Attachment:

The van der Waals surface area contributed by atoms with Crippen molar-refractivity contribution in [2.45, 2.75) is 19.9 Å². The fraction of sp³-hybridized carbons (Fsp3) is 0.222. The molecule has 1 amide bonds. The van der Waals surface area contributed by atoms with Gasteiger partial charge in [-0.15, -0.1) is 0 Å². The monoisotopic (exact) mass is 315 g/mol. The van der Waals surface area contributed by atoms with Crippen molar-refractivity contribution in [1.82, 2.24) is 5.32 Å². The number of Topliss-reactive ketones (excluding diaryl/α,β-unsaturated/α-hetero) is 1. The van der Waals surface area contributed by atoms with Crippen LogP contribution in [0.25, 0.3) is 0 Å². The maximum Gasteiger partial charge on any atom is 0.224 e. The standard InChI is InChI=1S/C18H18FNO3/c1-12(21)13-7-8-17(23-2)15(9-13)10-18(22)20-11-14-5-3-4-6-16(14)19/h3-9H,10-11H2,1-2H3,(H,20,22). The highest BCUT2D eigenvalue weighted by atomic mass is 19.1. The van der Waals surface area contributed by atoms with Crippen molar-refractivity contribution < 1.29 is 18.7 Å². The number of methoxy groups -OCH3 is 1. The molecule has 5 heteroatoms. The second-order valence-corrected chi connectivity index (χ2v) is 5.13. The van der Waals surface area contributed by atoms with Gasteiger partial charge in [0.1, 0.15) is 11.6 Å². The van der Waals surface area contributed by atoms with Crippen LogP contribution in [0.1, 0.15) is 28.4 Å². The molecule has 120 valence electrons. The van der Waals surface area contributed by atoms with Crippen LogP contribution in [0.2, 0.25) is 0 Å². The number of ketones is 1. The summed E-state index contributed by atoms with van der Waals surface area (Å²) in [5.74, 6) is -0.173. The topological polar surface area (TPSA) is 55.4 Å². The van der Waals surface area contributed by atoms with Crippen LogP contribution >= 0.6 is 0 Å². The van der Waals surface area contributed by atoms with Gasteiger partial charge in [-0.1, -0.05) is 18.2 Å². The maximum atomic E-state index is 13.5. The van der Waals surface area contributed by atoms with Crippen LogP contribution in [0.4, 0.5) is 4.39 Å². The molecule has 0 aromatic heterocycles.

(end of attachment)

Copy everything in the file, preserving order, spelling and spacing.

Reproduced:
The van der Waals surface area contributed by atoms with Crippen molar-refractivity contribution in [2.45, 2.75) is 19.9 Å². The fraction of sp³-hybridized carbons (Fsp3) is 0.222. The molecule has 1 amide bonds. The van der Waals surface area contributed by atoms with Gasteiger partial charge in [-0.15, -0.1) is 0 Å². The monoisotopic (exact) mass is 315 g/mol. The van der Waals surface area contributed by atoms with Crippen molar-refractivity contribution in [1.82, 2.24) is 5.32 Å². The number of Topliss-reactive ketones (excluding diaryl/α,β-unsaturated/α-hetero) is 1. The van der Waals surface area contributed by atoms with Crippen LogP contribution in [0.25, 0.3) is 0 Å². The maximum Gasteiger partial charge on any atom is 0.224 e. The standard InChI is InChI=1S/C18H18FNO3/c1-12(21)13-7-8-17(23-2)15(9-13)10-18(22)20-11-14-5-3-4-6-16(14)19/h3-9H,10-11H2,1-2H3,(H,20,22). The highest BCUT2D eigenvalue weighted by atomic mass is 19.1. The van der Waals surface area contributed by atoms with Crippen molar-refractivity contribution < 1.29 is 18.7 Å². The number of methoxy groups -OCH3 is 1. The molecule has 5 heteroatoms. The second-order valence-corrected chi connectivity index (χ2v) is 5.13. The van der Waals surface area contributed by atoms with Gasteiger partial charge in [0.1, 0.15) is 11.6 Å². The van der Waals surface area contributed by atoms with Crippen LogP contribution in [0.1, 0.15) is 28.4 Å². The molecule has 120 valence electrons. The van der Waals surface area contributed by atoms with Crippen LogP contribution in [0.2, 0.25) is 0 Å². The number of ketones is 1. The summed E-state index contributed by atoms with van der Waals surface area (Å²) in [5.74, 6) is -0.173. The topological polar surface area (TPSA) is 55.4 Å². The van der Waals surface area contributed by atoms with Crippen LogP contribution >= 0.6 is 0 Å². The van der Waals surface area contributed by atoms with Gasteiger partial charge in [-0.1, -0.05) is 18.2 Å². The maximum atomic E-state index is 13.5. The van der Waals surface area contributed by atoms with Crippen LogP contribution in [0.4, 0.5) is 4.39 Å². The molecule has 0 aromatic heterocycles.